Largest Private Collection of Islamic Art

It’s one of those delicious cultural ironies (of course there are a few other examples) that a significant amount of Islamic art preservation (and more besides) is down to one Nasser Khalili, a Jewish Iranian-born academic and former art dealer.

Ownership is nothing but a myth, we are only a temporary custodian of what we believe we own

About Nasser D. Khalili

Khalili Collections

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Walker Percy Wednesday 94

percycovercroppeaIs this an age of belief, he reflected, a great renaissance of faith after a period of crass materialism, atheism, agnosticism, liberalism, scientism? Or is it an age of madness in which everyone believes everything? Which?


Like many Californians, she knew how to expand the particular into the general, turn a hobby into a religion, and what’s more make it credible. It was easy to believe her and see her in the surf, a blond not-so-young Juno, waves foaming at her knees, her swim-coach tank suit well worn and dry, the hem slightly frayed over her strong dark marbled legs, launch happy babes into the Pacific, the Aquarians of a new age. Who knows? Maybe she was right: going back where we came from, back to the primal sea. That was her California principle, leaving the sad failed land life behind and leaving it soon enough and young enough before it screwed you up for good, and going back to the original environment, the ocean (which had the same salt content as blood and the amniotic fluid where we were happy), and, age ten months to ten years to a hundred, frolic like porpoises in the warm Cretaceous sea.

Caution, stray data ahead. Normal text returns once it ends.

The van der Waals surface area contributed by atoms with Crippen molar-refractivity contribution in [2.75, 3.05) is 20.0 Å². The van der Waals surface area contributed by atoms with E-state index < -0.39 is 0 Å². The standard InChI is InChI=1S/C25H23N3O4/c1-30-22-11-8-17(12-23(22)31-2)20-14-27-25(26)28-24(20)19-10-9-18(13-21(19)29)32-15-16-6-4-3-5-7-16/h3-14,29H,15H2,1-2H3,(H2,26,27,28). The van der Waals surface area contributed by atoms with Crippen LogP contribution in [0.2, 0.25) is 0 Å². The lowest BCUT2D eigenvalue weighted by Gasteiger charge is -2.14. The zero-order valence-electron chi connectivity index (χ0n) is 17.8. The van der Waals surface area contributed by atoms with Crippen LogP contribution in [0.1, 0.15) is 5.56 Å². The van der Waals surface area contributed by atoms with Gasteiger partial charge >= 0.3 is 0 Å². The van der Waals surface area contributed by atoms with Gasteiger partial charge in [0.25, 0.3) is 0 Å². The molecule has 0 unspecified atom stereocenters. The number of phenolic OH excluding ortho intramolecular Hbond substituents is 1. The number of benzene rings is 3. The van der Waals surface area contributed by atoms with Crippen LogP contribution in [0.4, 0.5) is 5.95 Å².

Something was happening. Suddenly, with a little surge of satisfaction under his belt, he knew what it was. Everything had the look about it of coming to an end. There was nothing more he wished to say to the Cupps. There was nothing more for them to say to him. Things do come to an end.


It was the very sort of place, a nondescript weedy triangular public pubic sort of place, to make a sort of love or to die a sort of death.
The silence of the cloud seemed to press in upon the house like cotton.
Did you not then believe, old mole, that these two things alone are real, loving and dying, and since one is so much like the other and there is so little of the one, in the end there remained only the other?
Silence.

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Complexity Explained

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With my good chum Péter Érdi at The Institute of Electrical and Electronics Engineers mega shindig. Check out Peter’s excellent book (the title is as bold as Dennett’s Consciousness Explained) and now that Peter is head honcho for Cognitive Systems Research consider submitting something to them — it’s a very ecumenical journal with a nice balance between the philosophical and the empirical.

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Deirdre McCloskey and Don Boudreaux on ‘Bourgeois Equality’

I’m a literary, quantitative, postmodern, free-market, progressive-Episcopalian, Midwestern woman from Boston who was once a man. Not ‘conservative’! I’m a Christian libertarian.